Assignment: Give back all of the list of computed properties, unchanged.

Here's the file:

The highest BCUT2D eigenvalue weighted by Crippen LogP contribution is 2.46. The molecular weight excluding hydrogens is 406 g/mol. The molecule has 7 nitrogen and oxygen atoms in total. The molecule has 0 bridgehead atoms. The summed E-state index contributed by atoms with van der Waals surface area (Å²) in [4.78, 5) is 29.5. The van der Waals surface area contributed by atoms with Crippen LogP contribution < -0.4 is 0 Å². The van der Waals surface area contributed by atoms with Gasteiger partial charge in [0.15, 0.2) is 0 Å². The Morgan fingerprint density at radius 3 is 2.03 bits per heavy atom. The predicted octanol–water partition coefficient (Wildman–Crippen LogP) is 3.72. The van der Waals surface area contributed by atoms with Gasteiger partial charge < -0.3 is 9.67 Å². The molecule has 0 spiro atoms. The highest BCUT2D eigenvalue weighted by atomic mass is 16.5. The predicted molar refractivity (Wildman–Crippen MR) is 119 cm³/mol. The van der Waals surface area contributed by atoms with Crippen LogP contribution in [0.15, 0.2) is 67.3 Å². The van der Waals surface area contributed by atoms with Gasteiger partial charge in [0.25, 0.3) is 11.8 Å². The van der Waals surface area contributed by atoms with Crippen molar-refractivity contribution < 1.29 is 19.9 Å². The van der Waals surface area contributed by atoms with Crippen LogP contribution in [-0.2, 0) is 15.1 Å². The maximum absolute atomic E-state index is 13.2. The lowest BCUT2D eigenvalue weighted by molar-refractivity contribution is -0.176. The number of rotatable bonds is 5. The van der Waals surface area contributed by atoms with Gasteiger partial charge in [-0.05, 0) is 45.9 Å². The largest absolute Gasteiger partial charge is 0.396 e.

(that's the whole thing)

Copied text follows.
The highest BCUT2D eigenvalue weighted by Crippen LogP contribution is 2.46. The molecular weight excluding hydrogens is 406 g/mol. The molecule has 7 nitrogen and oxygen atoms in total. The molecule has 0 bridgehead atoms. The summed E-state index contributed by atoms with van der Waals surface area (Å²) in [4.78, 5) is 29.5. The van der Waals surface area contributed by atoms with Crippen LogP contribution < -0.4 is 0 Å². The van der Waals surface area contributed by atoms with Gasteiger partial charge in [0.15, 0.2) is 0 Å². The Morgan fingerprint density at radius 3 is 2.03 bits per heavy atom. The predicted octanol–water partition coefficient (Wildman–Crippen LogP) is 3.72. The van der Waals surface area contributed by atoms with Gasteiger partial charge < -0.3 is 9.67 Å². The molecule has 0 spiro atoms. The highest BCUT2D eigenvalue weighted by atomic mass is 16.5. The predicted molar refractivity (Wildman–Crippen MR) is 119 cm³/mol. The van der Waals surface area contributed by atoms with Crippen LogP contribution in [0.15, 0.2) is 67.3 Å². The van der Waals surface area contributed by atoms with Gasteiger partial charge in [0.25, 0.3) is 11.8 Å². The van der Waals surface area contributed by atoms with Crippen molar-refractivity contribution < 1.29 is 19.9 Å². The van der Waals surface area contributed by atoms with Crippen LogP contribution in [-0.2, 0) is 15.1 Å². The maximum absolute atomic E-state index is 13.2. The lowest BCUT2D eigenvalue weighted by molar-refractivity contribution is -0.176. The number of rotatable bonds is 5. The van der Waals surface area contributed by atoms with Gasteiger partial charge in [-0.05, 0) is 45.9 Å². The largest absolute Gasteiger partial charge is 0.396 e.